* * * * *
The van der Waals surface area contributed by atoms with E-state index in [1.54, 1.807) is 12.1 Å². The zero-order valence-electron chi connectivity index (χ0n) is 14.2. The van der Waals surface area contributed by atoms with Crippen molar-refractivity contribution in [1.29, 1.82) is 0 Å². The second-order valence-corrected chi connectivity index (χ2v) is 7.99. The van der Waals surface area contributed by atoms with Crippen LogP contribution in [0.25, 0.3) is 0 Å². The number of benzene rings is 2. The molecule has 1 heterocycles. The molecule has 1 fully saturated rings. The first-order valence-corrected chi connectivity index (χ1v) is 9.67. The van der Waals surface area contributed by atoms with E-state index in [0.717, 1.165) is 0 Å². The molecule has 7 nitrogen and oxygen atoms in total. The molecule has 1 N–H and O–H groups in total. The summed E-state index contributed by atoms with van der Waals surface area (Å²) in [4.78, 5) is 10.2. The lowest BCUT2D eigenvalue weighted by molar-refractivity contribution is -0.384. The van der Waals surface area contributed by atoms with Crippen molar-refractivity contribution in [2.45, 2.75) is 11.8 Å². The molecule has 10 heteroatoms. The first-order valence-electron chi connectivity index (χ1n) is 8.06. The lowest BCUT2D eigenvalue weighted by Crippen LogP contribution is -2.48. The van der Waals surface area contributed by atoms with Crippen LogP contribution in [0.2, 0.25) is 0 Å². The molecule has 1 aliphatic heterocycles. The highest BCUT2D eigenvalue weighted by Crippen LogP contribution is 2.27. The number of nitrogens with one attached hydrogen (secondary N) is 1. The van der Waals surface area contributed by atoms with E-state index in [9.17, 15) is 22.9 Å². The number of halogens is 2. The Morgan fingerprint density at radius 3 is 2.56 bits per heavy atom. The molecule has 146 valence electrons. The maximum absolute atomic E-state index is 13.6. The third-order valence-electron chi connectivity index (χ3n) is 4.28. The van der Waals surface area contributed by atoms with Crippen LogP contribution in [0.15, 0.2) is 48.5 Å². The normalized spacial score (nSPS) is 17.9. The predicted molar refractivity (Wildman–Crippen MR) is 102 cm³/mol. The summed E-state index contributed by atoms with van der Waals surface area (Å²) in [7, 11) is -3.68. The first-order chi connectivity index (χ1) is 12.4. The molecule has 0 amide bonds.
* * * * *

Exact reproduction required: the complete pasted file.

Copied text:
The van der Waals surface area contributed by atoms with E-state index in [1.54, 1.807) is 12.1 Å². The zero-order valence-electron chi connectivity index (χ0n) is 14.2. The van der Waals surface area contributed by atoms with Crippen molar-refractivity contribution in [1.29, 1.82) is 0 Å². The second-order valence-corrected chi connectivity index (χ2v) is 7.99. The van der Waals surface area contributed by atoms with Crippen LogP contribution in [0.25, 0.3) is 0 Å². The number of benzene rings is 2. The molecule has 1 heterocycles. The molecule has 1 fully saturated rings. The first-order valence-corrected chi connectivity index (χ1v) is 9.67. The van der Waals surface area contributed by atoms with E-state index in [0.717, 1.165) is 0 Å². The molecule has 7 nitrogen and oxygen atoms in total. The molecule has 1 N–H and O–H groups in total. The summed E-state index contributed by atoms with van der Waals surface area (Å²) in [4.78, 5) is 10.2. The lowest BCUT2D eigenvalue weighted by molar-refractivity contribution is -0.384. The van der Waals surface area contributed by atoms with Crippen molar-refractivity contribution in [2.45, 2.75) is 11.8 Å². The molecule has 10 heteroatoms. The first-order valence-electron chi connectivity index (χ1n) is 8.06. The lowest BCUT2D eigenvalue weighted by Crippen LogP contribution is -2.48. The van der Waals surface area contributed by atoms with Crippen LogP contribution in [0.2, 0.25) is 0 Å². The molecule has 1 aliphatic heterocycles. The highest BCUT2D eigenvalue weighted by Crippen LogP contribution is 2.27. The number of nitrogens with one attached hydrogen (secondary N) is 1. The van der Waals surface area contributed by atoms with E-state index in [9.17, 15) is 22.9 Å². The number of halogens is 2. The Morgan fingerprint density at radius 3 is 2.56 bits per heavy atom. The molecule has 146 valence electrons. The maximum absolute atomic E-state index is 13.6. The third-order valence-electron chi connectivity index (χ3n) is 4.28. The van der Waals surface area contributed by atoms with Crippen LogP contribution in [0.15, 0.2) is 48.5 Å². The normalized spacial score (nSPS) is 17.9. The predicted molar refractivity (Wildman–Crippen MR) is 102 cm³/mol. The summed E-state index contributed by atoms with van der Waals surface area (Å²) in [7, 11) is -3.68. The first-order chi connectivity index (χ1) is 12.4. The molecule has 0 amide bonds.